The Republicans push to repeal and replace the ACA is forging ahead. The House budget committee is scheduled to begin voting on the GOP bill Thursday—one day later than planned because of the snow storms complicating lawmakers’ travel. Republicans leaders are on a tight timetable, aiming to get the legislation through both chambers by early April, using a budget process in the Senate that requires only a simple majority to pass the legislation.

CBO’s estimate that the House GOP bill would squeeze $880 billion from federal Medicaid spending over 10 years is likely to be brought up in the coming debate, not only by Democrats but also by Senate Republicans uneasy over the proposed changes to the federal-state safety-net program.

The fate of Medicaid’s expansion under the ACA is likely to remain a major sticking point. The House proposal would freeze funding in 2020 for the 31 states that expanded the program.

Monday’s report highlights the trade-offs Republicans are making: They hope the political blow they suffer from the estimates of millions more without insurance will be offset by moves to undo the ACA’s least popular elements, including its mandates and taxes.

“When you don’t force people to buy a product they don’t want, then more people will choose not to buy that product,” Sen. John Cornyn of Texas, the second-ranking Senate Republican, told reporters. “The only way you’re going to get better numbers is to force people to buy a government-approved product or penalize them if they don’t.”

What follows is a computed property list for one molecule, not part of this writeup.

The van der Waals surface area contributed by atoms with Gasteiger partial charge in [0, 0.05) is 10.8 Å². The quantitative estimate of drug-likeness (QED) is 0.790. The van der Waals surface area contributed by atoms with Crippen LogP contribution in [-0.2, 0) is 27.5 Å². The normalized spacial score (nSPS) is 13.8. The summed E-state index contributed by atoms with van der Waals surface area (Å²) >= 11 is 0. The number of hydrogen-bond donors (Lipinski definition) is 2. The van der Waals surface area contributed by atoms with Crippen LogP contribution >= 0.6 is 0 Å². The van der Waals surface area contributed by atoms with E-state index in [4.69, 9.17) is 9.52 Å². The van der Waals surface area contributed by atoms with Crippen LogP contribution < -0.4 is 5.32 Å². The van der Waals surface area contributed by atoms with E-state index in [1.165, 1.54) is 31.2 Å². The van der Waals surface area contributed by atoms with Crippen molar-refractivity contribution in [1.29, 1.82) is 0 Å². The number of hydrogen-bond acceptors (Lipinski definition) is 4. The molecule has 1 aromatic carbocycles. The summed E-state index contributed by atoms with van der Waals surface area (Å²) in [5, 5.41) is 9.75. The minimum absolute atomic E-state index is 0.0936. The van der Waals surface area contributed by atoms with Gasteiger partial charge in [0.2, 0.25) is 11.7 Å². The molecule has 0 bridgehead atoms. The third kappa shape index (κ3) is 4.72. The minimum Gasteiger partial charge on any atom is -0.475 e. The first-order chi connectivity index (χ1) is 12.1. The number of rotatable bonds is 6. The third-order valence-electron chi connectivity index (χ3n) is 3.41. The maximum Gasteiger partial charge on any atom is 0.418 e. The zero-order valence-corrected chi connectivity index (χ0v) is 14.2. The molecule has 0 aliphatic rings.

The CBO report says 14 million more people would be without insurance in 2018 under the proposal because it repeals a requirement that most Americans pay a penalty for not having insurance. It pegs the rise to 24 million more people without coverage in 2026 to lower coverage under Medicaid.

The analysis also says that over time, fewer employers would offer health insurance because the proposal changes their incentives to do so.

The legislation would reduce the federal deficit by $337 billion by 2026, the CBO found, largely by lowering spending for Medicaid and ending the ACA’s tax credits. In its calculations, CBO used an estimate that the bill would be enacted by May 2017.

The Affordable Care Act was estimated to reduce federal deficits by $124 billion by 2019, according to a March 2010 estimate by the CBO before the law was enacted. CBO has in recent years stopped estimating the continuing effect on the deficit from the ACA.

The path of rising insurance premiums—another heated topic—is mixed, according to the report.

Premiums in the individual market would tend to increase before 2020, rising up to 20% higher than under the ACA, in large part because of the demise of the penalty for not having coverage. Premiums would then go down: In 2026, average premiums for a single person in the individual market would be about 10% lower than under the health law now.

The actual premium amounts would vary significantly based on age, with older people paying more. Tax credits available to people on the ACA health exchanges are based on income and would be ended by the House legislation. Instead, the Republican proposal would provide credits based on age, although they phase down for higher-income earners.